Even pure arrays might be an indicator of such a problem.

I don't know this book, but I don't think a C++ book can easily be adopted to cover C++11, because a lot of the basic workings of the language have been improved substantially, thus rendering section relying on the older standard obsolete.

Maybe somebody knows this book and can give a more facts based assessment of it.

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#11 Telastyn   Crossbones+   -  Reputation: 3726

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Posted 11 July 2012 - 07:04 AM

Other than that what should i watch out? Where i might be tricked?


Scott Meyer's collection of C++ books are a good collection of these. Unfortunately, they only cover a fraction of all the things you might run into and won't help for the things you can't avoid.

http://www.amazon.com/Scott-Meyers/e/B004BBEYYW

#12 rnlf   Members   -  Reputation: 1116

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Posted 11 July 2012 - 07:06 AM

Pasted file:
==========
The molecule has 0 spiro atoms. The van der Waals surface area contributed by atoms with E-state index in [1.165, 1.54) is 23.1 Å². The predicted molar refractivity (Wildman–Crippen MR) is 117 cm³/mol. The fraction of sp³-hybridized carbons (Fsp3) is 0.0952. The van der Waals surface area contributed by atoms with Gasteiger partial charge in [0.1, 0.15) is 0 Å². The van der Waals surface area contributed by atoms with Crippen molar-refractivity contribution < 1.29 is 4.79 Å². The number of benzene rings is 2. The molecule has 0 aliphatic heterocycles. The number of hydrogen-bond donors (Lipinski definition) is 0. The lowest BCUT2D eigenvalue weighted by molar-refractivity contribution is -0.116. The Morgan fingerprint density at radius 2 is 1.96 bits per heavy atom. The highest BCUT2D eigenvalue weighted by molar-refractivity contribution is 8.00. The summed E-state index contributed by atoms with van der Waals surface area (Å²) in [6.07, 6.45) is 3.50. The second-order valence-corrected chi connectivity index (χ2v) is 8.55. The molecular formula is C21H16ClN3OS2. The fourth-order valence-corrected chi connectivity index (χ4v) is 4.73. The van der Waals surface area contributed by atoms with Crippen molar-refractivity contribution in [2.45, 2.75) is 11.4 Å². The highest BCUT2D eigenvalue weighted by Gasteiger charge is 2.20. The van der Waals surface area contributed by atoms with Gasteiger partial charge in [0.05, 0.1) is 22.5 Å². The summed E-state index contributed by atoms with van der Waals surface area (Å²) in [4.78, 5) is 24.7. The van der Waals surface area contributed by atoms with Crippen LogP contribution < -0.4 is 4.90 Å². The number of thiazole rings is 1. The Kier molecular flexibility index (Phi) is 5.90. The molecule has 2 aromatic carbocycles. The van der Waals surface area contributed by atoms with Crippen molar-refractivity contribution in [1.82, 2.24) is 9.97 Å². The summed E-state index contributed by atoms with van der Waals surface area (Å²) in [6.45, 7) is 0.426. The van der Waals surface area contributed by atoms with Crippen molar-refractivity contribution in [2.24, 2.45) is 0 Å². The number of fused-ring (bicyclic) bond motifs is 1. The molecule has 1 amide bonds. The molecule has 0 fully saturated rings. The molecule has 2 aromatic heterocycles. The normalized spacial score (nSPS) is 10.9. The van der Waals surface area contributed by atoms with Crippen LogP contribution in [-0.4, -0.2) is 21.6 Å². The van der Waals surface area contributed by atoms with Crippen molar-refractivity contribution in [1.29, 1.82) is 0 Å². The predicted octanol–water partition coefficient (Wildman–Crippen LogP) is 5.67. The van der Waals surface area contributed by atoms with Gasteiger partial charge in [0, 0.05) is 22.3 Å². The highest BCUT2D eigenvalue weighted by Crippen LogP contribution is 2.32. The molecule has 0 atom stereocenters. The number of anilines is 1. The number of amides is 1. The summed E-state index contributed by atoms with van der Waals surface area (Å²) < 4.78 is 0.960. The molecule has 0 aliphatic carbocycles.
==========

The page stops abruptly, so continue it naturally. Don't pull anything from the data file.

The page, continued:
I think, Effective C++ & Co. are more useful to people who already know C++. Otherwise you will have no clue what he's talking about.

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#13 Telastyn   Crossbones+   -  Reputation: 3726

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Posted 11 July 2012 - 07:16 AM

I think, Effective C++ & Co. are more useful to people who already know C++. Otherwise you will have no clue what he's talking about.


That's true.

#14 boblehest   Members   -  Reputation: 75

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Posted 11 July 2012 - 08:21 AM

To recap, I'd suggest you to take a step back, and consider C# and especially Go as your introduction to programming.

Wait, what?
You recommend he doesn't start with C++, but C# is OK? I'd NEVER recommend C# to anyone, unless they want to do what's best for Microsoft, and not for themselves.